The Magazine

We Aren't Rome

And historical analogies only go so far.

Oct 15, 2007, Vol. 13, No. 05 • By AARON MACLEAN
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Are We Rome?

The Fall of an Empire and the Fate of America

by Cullen Murphy

Houghton Mifflin, 272 pp., $24

Of all the various suggestions advanced to identify that perilous moment when America--or some ruthless element within it--crossed the Rubicon and entered its imperial age, surely the award for the most creative must remain Gore Vidal's: the introduction of air conditioning to the District of Columbia in the 1930s. The "old republic," as Vidal termed it, could afford to take time off for the summer, but imperial responsibility does not seasonally dwindle simply because the Potomac Valley is roasting humidly like the unpleasant swamp it originally was. Imperial responsibility does not summer on the Eastern Shore.

This suggestion may even take the prize, such that there can be one, for hitting the nail of historical analogy on its head, as other theories arguably do no better to identify a single, definitive hegemonic tipping point. Some hold that the passage, in 1913, of the Sixteenth Amendment (the income tax) was what did it; others that it was the construction of the Pentagon during World War II. Perhaps it is my upbringing as a Virginian, but as far as this parlor game is concerned, I tend to favor Abraham Lincoln's suspension of habeas corpus at the outset of the Civil War, not to say his hardened resolve that states could not leave the Union of their own free choice: acts which were morally justifiable but legally unconstitutional, and for which Lincoln met a Caesar-like end.

But the problem with the parlor game, generally speaking, is that no reasonable person can grant that America has, in fact, crossed its Rubicon. Which is not to say that our international role is not in some sense hegemonic, or that our federal government is not massive and unwieldy on a scale appropriate to an empire's. No, rather, the important fact is that when Julius Caesar crossed the Rubicon and seized power in Rome, he set in place a dictatorship of one man which, with no lack of turmoil and test, ruled Rome until its fall.

Say what you will about signing statements and unwarranted eavesdropping--current examples of executive overreach--but George W. Bush is no more a dictator (in fact, somewhat less of one) than Andrew Jackson ever was. Congress still has power, even if it does not always exercise it, and both branches still do honor to the role of an impoverished and unarmed judiciary.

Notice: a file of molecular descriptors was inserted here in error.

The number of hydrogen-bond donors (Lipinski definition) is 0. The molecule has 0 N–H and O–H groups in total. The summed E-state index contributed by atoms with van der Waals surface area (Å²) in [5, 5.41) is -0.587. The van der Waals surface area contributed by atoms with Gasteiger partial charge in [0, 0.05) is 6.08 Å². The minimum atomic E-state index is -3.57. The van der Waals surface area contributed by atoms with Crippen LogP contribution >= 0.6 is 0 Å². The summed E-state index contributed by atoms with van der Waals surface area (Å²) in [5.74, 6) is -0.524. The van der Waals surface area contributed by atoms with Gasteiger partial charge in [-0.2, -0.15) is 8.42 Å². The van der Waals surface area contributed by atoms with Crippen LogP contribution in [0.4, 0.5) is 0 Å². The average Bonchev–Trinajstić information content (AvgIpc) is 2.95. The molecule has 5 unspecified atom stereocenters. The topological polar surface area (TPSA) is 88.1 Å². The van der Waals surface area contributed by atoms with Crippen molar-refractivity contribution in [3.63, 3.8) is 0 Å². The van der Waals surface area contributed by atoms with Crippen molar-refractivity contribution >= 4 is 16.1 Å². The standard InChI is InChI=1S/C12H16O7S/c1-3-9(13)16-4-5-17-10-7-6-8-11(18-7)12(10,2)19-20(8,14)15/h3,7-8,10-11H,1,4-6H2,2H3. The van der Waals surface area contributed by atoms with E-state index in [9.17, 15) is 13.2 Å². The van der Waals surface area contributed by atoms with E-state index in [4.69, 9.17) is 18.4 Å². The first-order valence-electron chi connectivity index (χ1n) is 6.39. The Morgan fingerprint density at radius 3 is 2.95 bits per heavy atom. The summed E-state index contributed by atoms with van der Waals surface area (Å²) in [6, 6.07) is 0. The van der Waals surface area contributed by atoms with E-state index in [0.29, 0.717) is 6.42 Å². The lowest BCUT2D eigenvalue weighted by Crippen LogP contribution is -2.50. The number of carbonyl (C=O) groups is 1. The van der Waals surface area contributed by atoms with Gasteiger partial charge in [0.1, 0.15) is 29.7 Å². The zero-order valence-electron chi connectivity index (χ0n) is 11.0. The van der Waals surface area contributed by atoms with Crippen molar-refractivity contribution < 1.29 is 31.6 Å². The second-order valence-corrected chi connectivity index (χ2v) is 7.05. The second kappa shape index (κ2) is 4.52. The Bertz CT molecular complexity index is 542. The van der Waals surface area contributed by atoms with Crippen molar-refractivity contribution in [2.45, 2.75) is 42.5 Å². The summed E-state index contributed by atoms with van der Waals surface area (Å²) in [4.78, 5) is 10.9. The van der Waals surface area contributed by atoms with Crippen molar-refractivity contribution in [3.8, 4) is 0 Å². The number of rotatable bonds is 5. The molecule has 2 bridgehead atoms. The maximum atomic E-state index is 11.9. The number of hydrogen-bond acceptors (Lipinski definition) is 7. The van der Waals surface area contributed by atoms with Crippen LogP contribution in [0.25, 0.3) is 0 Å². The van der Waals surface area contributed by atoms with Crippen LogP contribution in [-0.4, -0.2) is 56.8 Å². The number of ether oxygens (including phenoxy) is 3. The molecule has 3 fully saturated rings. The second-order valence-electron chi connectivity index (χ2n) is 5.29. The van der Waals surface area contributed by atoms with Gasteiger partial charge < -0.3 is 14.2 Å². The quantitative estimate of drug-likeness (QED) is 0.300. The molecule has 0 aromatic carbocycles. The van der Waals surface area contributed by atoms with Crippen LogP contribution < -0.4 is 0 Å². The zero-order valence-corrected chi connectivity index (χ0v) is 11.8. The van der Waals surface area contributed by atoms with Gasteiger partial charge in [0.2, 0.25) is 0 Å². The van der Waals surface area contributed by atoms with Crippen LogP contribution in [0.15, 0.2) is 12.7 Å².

So if we are a hegemon, we are somehow a democratic hegemon, which makes efforts to draw lessons from the Roman experience tricky even in the deftest of literary hands. Which brings us to Cullen Murphy's latest book, Are We Rome? The Fall of an Empire and the Fate of America. Murphy is as deft as they come, as demonstrated by his decades of contributions to the Atlantic, where he was managing editor, and the smattering of books developed out of his magazine work.

The present effort begins well, opening with a lyrical passage comparing historical accounts of traveling emperors and their retinues of bureaucrats, sycophants, and barbarian strongmen, with the spectacle (witnessed personally by Murphy) of Air Force One on the ground at Shannon Airport, guarded by thousands of Irish troops and accompanied by a vast aerial caravan of cargo and passenger jets bearing the president's cars, advisors, guards, and beyond. Fine reportage combined with vivid historical description pose the question of the book's title: So much here seems similar that we must ask whether Rome's end and our own will be alike.

What follows is less useful. Murphy takes up the question of whether history can teach us anything at all, in general: something of a straw-man argument, which Murphy dutifully dismantles, and with what will be the wholehearted agreement of most of his readers. Yet the more pressing matter is not whether history, in general, can teach us anything; it is whether Roman history can teach us something significant. If one intended to write a book which would use historical precedent to shed light on our own moment in historical time, it might be more obvious to look at the experience of classical Athens (a direct democracy--as far as it went in those days--which ruled the eastern Mediterranean for a time) or, most apropos of all, the British Empire, our direct ancestor in a variety of respects.